24. Gamma Emission • Gamma (g) rays are high energy photons of light • No loss of particles from the nucleus • No change in the composition of the nucleus • same atomic number and mass number • Least ionizing, but most penetrating • Generally occurs after the nucleus undergoes some other type of decay and the remaining particles rearrange Tro: Chemistry: A Molecular Approach

  25. Positron Emission • Positron has a charge of +1 c.u. and negligible mass • anti-electron • Similar to beta particles in their ionizing and penetrating ability • When an atom loses a positron from the nucleus, its • mass number remains the same • atomic number decreases by 1 • Positrons result from a proton changing into a neutron Tro: Chemistry: A Molecular Approach

  26. Tro: Chemistry: A Molecular Approach

  27. Electron Capture • Occurs when an inner orbital electron is pulled into the nucleus • No particle emission, but atom changes • same result as positron emission • Proton combines with the electron to make a neutron • mass number stays the same • atomic number decreases by one Tro: Chemistry: A Molecular Approach

  28. Particle Changes Tro: Chemistry: A Molecular Approach

  29. Tro: Chemistry: A Molecular Approach

  30. What Kind of Decay and How Many Protons and Neutrons Are in the Daughter? ? + = proton 11 p+ 9 n0 = neutron Alpha emission giving a daughter nuclide with nine protons and seven neutrons Tro: Chemistry: A Molecular Approach

  31. What Kind of Decay and How Many Protons and Neutrons Are in the Daughter?, Continued ? + = proton 9 p+ 12 n0 = neutron = electron Beta emission giving a daughter nuclide with 10 protons and 11 neutrons Tro: Chemistry: A Molecular Approach

  32. What Kind of Decay and How Many Protons and Neutrons Are in the Daughter?, Continued ? + = proton 5 p+ 4 n0 = neutron = positron Positron emission giving a daughter nuclide with four protons and five neutrons Tro: Chemistry: A Molecular Approach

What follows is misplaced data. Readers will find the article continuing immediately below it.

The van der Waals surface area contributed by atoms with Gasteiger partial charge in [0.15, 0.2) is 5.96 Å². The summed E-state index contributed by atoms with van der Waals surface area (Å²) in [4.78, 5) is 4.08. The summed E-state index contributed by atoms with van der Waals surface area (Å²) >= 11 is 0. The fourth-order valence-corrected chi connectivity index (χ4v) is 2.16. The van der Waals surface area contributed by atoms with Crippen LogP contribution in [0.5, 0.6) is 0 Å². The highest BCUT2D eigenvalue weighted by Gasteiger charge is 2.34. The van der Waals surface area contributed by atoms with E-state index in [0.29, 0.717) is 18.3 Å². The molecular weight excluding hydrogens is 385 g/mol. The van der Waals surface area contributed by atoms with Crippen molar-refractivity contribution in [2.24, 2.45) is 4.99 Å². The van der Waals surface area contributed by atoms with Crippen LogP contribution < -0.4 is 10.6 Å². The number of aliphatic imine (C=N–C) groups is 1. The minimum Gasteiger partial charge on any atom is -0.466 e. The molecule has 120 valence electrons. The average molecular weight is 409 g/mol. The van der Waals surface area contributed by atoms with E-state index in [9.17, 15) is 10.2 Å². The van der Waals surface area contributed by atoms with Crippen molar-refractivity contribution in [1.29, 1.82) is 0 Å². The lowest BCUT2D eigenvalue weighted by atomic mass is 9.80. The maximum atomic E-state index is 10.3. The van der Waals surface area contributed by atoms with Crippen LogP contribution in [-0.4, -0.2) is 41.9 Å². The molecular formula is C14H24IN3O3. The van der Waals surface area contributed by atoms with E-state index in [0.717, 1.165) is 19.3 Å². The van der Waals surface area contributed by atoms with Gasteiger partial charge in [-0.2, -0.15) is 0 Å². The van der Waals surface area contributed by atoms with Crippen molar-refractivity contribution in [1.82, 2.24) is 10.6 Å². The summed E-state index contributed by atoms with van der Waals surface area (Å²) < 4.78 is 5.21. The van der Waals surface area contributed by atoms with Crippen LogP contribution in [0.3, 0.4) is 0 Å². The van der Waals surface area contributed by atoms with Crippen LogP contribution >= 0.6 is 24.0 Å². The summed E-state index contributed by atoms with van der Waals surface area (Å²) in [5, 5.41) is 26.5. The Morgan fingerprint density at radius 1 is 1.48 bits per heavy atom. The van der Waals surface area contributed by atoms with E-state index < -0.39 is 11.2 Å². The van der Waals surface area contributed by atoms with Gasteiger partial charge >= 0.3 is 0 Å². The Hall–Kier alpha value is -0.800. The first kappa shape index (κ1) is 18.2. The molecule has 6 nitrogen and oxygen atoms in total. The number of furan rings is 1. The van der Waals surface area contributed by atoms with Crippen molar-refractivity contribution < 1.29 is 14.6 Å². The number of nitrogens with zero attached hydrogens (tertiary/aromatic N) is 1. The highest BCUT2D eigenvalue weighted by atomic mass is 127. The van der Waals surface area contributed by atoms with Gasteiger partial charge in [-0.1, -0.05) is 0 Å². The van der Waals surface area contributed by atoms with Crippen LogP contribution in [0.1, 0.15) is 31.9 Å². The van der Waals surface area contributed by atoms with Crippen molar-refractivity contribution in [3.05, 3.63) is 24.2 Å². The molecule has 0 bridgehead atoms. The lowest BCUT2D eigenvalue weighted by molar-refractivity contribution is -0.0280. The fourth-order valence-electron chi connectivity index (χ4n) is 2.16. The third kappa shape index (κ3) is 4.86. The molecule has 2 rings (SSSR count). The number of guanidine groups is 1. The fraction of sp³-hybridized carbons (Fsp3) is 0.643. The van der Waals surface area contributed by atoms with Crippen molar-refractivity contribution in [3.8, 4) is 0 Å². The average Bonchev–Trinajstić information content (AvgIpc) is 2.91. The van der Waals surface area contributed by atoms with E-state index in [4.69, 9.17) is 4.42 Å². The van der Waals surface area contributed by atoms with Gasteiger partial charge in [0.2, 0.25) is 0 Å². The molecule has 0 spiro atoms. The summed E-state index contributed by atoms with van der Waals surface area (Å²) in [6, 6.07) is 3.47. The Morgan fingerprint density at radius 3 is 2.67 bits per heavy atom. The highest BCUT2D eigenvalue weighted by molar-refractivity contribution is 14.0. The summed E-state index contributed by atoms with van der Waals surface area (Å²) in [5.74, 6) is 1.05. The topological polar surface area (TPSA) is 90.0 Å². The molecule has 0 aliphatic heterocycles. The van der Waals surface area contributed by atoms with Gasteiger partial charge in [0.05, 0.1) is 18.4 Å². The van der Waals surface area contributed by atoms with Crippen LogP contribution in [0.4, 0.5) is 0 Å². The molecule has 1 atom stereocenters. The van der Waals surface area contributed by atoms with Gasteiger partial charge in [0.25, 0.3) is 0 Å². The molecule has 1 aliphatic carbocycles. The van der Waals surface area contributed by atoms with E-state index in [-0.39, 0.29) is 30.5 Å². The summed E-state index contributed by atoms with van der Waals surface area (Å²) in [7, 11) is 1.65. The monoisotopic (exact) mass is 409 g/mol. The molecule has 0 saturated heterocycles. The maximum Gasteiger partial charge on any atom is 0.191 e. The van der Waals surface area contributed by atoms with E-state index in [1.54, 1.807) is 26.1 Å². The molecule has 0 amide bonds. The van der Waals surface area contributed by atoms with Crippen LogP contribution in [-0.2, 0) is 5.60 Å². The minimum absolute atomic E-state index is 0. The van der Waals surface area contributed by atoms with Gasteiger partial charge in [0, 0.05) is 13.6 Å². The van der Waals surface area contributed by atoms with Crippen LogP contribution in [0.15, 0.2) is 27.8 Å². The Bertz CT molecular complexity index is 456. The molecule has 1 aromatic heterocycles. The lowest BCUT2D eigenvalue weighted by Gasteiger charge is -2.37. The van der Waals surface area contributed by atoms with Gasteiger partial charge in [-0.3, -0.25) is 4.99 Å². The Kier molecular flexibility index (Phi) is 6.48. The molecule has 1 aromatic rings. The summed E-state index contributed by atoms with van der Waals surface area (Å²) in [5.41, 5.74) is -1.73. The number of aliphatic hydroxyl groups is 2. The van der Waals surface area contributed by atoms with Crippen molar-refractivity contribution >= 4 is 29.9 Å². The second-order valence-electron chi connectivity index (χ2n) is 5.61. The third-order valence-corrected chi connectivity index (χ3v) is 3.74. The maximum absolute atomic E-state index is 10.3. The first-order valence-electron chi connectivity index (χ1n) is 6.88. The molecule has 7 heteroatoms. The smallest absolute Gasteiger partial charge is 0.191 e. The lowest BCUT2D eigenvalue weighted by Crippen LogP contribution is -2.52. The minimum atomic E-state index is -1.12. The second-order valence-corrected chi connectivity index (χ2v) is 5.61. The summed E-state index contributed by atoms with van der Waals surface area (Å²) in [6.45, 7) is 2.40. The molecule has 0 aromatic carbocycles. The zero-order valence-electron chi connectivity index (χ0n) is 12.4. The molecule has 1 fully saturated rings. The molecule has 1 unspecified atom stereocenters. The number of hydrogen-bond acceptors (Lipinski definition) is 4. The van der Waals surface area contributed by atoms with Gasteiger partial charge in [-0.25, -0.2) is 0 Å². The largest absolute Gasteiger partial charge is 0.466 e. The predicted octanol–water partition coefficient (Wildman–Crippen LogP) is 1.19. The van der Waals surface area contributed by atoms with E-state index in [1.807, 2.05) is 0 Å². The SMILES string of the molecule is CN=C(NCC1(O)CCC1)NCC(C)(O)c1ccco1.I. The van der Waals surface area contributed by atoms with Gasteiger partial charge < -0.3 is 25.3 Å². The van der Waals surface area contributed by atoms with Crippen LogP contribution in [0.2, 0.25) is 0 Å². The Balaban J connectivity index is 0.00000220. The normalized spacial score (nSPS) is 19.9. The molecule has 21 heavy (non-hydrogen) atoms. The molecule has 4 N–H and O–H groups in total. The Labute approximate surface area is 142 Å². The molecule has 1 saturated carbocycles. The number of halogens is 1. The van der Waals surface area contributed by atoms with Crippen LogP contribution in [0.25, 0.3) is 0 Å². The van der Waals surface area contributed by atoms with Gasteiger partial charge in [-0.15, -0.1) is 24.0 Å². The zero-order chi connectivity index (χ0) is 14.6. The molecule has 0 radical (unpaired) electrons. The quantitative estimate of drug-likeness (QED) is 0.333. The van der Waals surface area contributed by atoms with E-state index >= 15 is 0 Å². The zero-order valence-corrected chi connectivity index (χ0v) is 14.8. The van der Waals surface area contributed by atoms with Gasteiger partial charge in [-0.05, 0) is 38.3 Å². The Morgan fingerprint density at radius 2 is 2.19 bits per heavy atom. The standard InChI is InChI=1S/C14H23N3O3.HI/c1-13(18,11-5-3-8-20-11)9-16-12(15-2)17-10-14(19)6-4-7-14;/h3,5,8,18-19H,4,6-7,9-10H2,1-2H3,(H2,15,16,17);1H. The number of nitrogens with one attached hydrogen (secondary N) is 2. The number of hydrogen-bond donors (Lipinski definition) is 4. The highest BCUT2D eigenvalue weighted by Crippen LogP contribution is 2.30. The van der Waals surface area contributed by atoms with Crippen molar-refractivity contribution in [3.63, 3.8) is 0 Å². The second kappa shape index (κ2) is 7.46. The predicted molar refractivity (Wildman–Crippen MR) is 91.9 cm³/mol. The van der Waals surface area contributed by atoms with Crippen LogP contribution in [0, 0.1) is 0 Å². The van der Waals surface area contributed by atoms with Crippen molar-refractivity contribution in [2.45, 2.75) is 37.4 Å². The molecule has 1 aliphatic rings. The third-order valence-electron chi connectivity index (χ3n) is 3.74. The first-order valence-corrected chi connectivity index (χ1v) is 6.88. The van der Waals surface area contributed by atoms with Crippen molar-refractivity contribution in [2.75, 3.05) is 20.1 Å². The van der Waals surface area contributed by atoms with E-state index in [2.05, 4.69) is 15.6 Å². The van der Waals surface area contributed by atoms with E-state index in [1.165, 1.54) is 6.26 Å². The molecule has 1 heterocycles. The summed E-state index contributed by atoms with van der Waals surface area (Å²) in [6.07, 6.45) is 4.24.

33. Nuclear Equations • In the nuclear equation, mass numbers and atomic numbers are conserved • We can use this fact to determine the identity of a daughter nuclide if we know the parent and mode of decay Tro: Chemistry: A Molecular Approach

  34. Example 19.2b: Write the nuclear equation for positron emission from K–40 1. Write the nuclide symbols for both the starting radionuclide and the particle Tro: Chemistry: A Molecular Approach

  35. Examle 19.2b: Write the nuclear equation for positron emission from K–40 2. Set up the equation • emitted particles are products • captured particles are reactants Tro: Chemistry: A Molecular Approach

  36. Example 19.2b: Write the nuclear equation for positron emission from K–40 3. Determine the mass number and atomic number of the missing nuclide • mass and atomic numbers are conserved Tro: Chemistry: A Molecular Approach

  37. Example 19.2b: Write the nuclear equation for positron emission from K–40 4. Identify and determine the symbol of the element from the atomic number Tro: Chemistry: A Molecular Approach

  38. Practice – Write a nuclear equation for each of the following alpha emission from U–238 beta emission from Ne–24 positron emission from N–13 electron capture by Be–7 Tro: Chemistry: A Molecular Approach

  39. What Causes Nuclei to Decompose? • The particles in the nucleus are held together by a very strong attractive force only found in the nucleus called the strong force • acts only over very short distances • The neutrons play an important role in stabilizing the nucleus, as they add to the strong force, but don’t repel each other like the protons do Tro: Chemistry: A Molecular Approach